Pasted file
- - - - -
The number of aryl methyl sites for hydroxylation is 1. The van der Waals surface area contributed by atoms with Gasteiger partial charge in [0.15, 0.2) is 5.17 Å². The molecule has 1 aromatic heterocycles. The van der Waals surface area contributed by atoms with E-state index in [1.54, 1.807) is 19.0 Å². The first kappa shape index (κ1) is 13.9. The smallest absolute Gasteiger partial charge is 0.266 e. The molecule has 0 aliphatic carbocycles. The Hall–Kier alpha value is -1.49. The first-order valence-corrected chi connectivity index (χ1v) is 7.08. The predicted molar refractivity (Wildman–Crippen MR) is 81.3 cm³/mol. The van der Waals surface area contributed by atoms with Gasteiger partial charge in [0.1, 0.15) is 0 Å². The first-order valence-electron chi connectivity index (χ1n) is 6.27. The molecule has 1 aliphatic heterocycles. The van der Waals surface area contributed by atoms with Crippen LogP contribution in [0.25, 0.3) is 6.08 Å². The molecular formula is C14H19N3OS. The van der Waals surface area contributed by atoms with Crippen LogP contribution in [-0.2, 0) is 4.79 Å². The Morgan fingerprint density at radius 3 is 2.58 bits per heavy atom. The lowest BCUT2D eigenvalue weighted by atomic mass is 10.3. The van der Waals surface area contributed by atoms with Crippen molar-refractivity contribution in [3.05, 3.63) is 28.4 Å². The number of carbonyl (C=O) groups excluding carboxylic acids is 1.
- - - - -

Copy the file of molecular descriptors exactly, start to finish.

The number of aryl methyl sites for hydroxylation is 1. The van der Waals surface area contributed by atoms with Gasteiger partial charge in [0.15, 0.2) is 5.17 Å². The molecule has 1 aromatic heterocycles. The van der Waals surface area contributed by atoms with E-state index in [1.54, 1.807) is 19.0 Å². The first kappa shape index (κ1) is 13.9. The smallest absolute Gasteiger partial charge is 0.266 e. The molecule has 0 aliphatic carbocycles. The Hall–Kier alpha value is -1.49. The first-order valence-corrected chi connectivity index (χ1v) is 7.08. The predicted molar refractivity (Wildman–Crippen MR) is 81.3 cm³/mol. The van der Waals surface area contributed by atoms with Gasteiger partial charge in [0.1, 0.15) is 0 Å². The first-order valence-electron chi connectivity index (χ1n) is 6.27. The molecule has 1 aliphatic heterocycles. The van der Waals surface area contributed by atoms with Crippen LogP contribution in [0.25, 0.3) is 6.08 Å². The molecular formula is C14H19N3OS. The van der Waals surface area contributed by atoms with Crippen LogP contribution in [-0.2, 0) is 4.79 Å². The Morgan fingerprint density at radius 3 is 2.58 bits per heavy atom. The lowest BCUT2D eigenvalue weighted by atomic mass is 10.3. The van der Waals surface area contributed by atoms with Crippen molar-refractivity contribution in [3.05, 3.63) is 28.4 Å². The number of carbonyl (C=O) groups excluding carboxylic acids is 1.